23. inflection says

    Wow, Feeling Pinkie Keen really hit a nerve with a lot of us. I’m on the side of the fence saying it could have been done better, but doing it better would take an awful lot of work for a children’s show. (Which it is; I love it, but it’s going to stay aimed at its core audience.)

    Personally, I rewrote that entire episode in my head into “Twilight Sparkle Teaches Confidence Intervals and Hypothesis Testing.”

    “But why two lists, Twilight?”

    “Because we’re trying to see if the two events are *independent*, Spike…”

  24. Emrysmyrddin says

    I’m one of the World’s Biggest Fans Evah of General Zoi, the creator of the pony generator. She’s a verrrry clever lady – she used to design and animate custom Sims objects, something for which you need a hell of a lot of grey matter and patience (EA hates customisers with a passion and makes it as awkward as possible). I released an involuntary ‘squeee!’ when I saw the name, and went to the site to confirm that it was her. It was!

  25. penn says

    I didn’t actually read your entire comment, but I wanted to commend you on how well thought-out it was. Some people would say that you were over analyzing, but I say there’s no such thing. The world is meant to be analyzed.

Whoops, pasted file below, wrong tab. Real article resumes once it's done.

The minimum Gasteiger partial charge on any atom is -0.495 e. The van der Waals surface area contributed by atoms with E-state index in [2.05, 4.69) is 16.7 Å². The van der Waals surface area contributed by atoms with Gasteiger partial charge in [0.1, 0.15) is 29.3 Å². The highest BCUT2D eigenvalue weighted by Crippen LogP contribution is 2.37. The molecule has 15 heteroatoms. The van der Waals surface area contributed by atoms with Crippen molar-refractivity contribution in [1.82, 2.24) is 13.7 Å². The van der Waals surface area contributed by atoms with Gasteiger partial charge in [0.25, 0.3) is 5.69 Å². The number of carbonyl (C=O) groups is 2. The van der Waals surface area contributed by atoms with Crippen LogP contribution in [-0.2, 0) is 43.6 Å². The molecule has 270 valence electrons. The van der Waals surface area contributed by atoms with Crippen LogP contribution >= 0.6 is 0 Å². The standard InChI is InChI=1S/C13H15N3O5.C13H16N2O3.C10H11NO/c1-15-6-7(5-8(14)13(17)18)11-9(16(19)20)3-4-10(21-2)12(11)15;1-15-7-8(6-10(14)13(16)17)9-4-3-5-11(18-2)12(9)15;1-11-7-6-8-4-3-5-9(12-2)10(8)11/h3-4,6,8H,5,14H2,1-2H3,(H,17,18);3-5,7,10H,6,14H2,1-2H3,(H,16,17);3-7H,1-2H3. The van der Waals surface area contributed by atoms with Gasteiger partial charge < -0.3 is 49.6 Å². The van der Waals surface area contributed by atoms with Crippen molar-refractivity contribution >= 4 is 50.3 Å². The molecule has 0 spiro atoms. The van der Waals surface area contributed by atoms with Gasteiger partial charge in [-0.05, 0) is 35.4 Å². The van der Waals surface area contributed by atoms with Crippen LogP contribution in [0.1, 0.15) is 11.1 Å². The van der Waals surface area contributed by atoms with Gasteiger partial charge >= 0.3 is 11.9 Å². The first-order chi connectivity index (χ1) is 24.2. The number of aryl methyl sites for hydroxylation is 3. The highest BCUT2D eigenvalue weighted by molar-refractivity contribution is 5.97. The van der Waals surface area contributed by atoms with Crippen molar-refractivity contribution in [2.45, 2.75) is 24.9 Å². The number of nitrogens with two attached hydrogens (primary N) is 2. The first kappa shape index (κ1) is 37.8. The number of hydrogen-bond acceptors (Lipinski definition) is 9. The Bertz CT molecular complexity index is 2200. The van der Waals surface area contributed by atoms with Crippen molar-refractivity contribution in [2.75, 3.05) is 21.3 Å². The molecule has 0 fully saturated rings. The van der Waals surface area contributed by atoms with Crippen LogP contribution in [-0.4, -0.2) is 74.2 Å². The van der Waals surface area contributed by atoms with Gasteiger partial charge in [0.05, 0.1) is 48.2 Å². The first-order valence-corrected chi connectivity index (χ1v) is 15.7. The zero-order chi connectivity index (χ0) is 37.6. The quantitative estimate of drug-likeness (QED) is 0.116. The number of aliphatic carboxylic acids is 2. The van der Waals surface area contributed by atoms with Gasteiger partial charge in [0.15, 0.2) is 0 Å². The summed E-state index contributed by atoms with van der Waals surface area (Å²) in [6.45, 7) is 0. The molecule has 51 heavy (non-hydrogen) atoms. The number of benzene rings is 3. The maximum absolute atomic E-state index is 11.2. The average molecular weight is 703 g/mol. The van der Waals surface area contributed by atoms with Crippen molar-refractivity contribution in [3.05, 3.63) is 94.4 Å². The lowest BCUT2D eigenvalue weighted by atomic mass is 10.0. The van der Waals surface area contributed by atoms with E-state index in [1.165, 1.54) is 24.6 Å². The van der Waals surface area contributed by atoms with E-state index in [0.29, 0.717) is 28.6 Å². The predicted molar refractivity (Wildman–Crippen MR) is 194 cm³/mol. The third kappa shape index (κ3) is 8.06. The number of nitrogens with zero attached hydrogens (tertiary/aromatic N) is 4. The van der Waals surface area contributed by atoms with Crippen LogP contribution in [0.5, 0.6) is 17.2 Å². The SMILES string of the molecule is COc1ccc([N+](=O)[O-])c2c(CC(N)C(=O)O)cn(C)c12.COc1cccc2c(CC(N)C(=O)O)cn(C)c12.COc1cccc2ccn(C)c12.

26. Azkyroth says

    PS I am Bi so no assuming I am a Bigot OK!!

    Technically, these things aren’t exclusive.

    However, your comment wasn’t something I would infer as being bigoted anyway. (Actually, the idea that any casual reference to gay people or gay culture is necessarily bigoted is itself absurd and reprehensible. “Kid gloves” are something we should be confiscating from priets, not putting on ourselves.)

  27. Rick Pikul says

    You aren’t the only person who thinks they got the moral wrong: Lauren Faust herself has admitted that they messed up the moral.

  28. says

    erk! you called me on that one. I suspect I have been told off for making ‘Gay’ references too often for some people I know. Time to remove a habit from my brain :-) or set up a different set of habits for different groups of people? Sigh, unexpected side effect of being really inclusive. Anyways, cheers for pointing it out :-)